4. Take him to a 12-step meeting: Choose a meeting labeled "Open." This means that non-addicts (probably that describes you) are also allowed in the meeting. Go into the meeting with him but if he chooses a discussion group then let him enter that himself. Be there when he comes out of the discussion group. Ask him what he liked about the meeting. Try to get him to chat about his experience. See what your teens reaction is towards the meeting in general because this is a good way to get a read on how serious your teen is about his recovery.
5. Don't allow your teen to be in charge of the home pass and this starts with written expectations: Show your teenager that you are not afraid to assume some leadership. You don't have to go the mall and walk around aimlessly. That is where he will run into peers. Anytime you suspect that your teenager wants to go to a certain place because he will run into peers, don't agree to go.
In fact you don't have to listen to loud music in the car unless you really like that kind of thing. Who is really in charge? If your teenager insists that you do what he wants because he has been cooped up in a rehab and it's only fair tell him he doesn't have to come on the home pass. Once again, it's time to show who is in charge. If you allow your teenager to be the one in charge on the home pass he has every reason to think that once he is released back home he will be in charge then too.
Write down all the rules of the home pass and review them with your teenager and his counselor before you begin the home pass. If your teenager balks at your rules then postpone the home pass. The very act of postponing the pass will send a strong message to your teenager that he is not in charge of you anymore.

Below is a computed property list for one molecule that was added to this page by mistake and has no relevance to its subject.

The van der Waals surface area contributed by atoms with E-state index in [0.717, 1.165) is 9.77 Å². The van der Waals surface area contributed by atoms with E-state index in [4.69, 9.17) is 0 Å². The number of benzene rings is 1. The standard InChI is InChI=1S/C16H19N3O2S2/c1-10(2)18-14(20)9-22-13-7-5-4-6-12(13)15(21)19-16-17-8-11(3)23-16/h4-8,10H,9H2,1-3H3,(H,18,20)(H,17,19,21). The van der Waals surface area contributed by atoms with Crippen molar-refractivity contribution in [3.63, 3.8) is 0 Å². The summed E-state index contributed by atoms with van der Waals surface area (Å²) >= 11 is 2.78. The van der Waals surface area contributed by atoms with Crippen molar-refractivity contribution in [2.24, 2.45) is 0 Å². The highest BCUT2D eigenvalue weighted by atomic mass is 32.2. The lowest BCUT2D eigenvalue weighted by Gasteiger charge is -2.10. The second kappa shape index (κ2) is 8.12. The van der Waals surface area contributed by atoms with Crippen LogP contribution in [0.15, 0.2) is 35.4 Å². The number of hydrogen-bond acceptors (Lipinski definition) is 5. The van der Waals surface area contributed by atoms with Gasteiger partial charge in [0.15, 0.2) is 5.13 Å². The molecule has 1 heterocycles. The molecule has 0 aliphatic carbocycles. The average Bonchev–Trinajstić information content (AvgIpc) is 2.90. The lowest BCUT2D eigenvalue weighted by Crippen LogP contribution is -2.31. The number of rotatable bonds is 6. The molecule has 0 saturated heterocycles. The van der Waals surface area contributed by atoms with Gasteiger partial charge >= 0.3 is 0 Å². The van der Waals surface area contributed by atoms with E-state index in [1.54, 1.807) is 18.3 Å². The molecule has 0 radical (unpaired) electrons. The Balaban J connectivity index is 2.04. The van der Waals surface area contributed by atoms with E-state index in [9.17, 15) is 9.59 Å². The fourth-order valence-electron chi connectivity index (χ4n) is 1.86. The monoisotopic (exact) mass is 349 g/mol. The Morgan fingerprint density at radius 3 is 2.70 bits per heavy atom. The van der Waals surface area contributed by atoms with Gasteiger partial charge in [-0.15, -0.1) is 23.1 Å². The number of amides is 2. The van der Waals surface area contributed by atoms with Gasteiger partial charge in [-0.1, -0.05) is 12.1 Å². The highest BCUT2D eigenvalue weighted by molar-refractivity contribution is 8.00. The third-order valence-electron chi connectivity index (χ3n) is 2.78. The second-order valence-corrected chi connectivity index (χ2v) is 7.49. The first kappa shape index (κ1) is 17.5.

6. Decide whether or not you are going to let your teenager smoke cigarettes on the home pass and stick to your decision. This is a values thing. For example, your teenager is not allowed to smoke cigarettes in the institution where he is placed (unless he is in an adult rehab or over 18 and placed in a halfway house); therefore, don't allow him to smoke when he is off grounds because he is still a resident of that institution and he should continue to follow the rules. This is often a big point of contention. It is another place that parents can flex some parent-muscle.
Exceptions to this smoking rule might be if one of his family smoke and plan to smoke in front of him. That might be cruel. Also, if he is 18 or over, the placement might not care if he smokes on his home pass. Check with his counselor and see how the institution views this before you decide.
If it has been bothering you that your teenager smokes cigarettes, especially if he is not old enough to purchase them himself, then this is not the time to go soft and buy him a pack. Send him a message that says, "I don't approve and I will not enable you to smoke. Don't smoke on the home pass and if that is going to be a too difficult rule for you to follow, then don't take the home pass- just stay here in the placement where you can follow the rules."
7. Don't try to make every moment a teachable moment: Your teen gets plenty of that in the placement. Give him a break. Relax. Try to have a little fun. It's OK if you do something that he likes to do, like a movie or eating out at his favorite place. This might sound like a contradiction to #5, the "don't let your teen be in charge" but it's not. You are in charge and you should certainly plan to do some things that your teenager likes to do but, once again, if it looks like he is trying to use that to hook up with old friends or if they think they can torture you with some sort of music in the car that you hate- that's a different story!
8. Consider the music your teenager is listening to on the home pass- does it have a negative message? Then don't permit it. Confiscate it. At an outpatient drug treatment program teenagers formed small groups and were asked to come up with relapse triggers. While they all came up with somewhat different lists, one item that was on every list was music. Music generates powerful memories and emotions, which can lead to relapse. If the message of the music is pro-drug abuse then it is the last thing to which your teenager in recovery needs to be exposed. It’s also another chance for a parent to send a powerful message about who is in charge and by so doing flex some parent-muscle.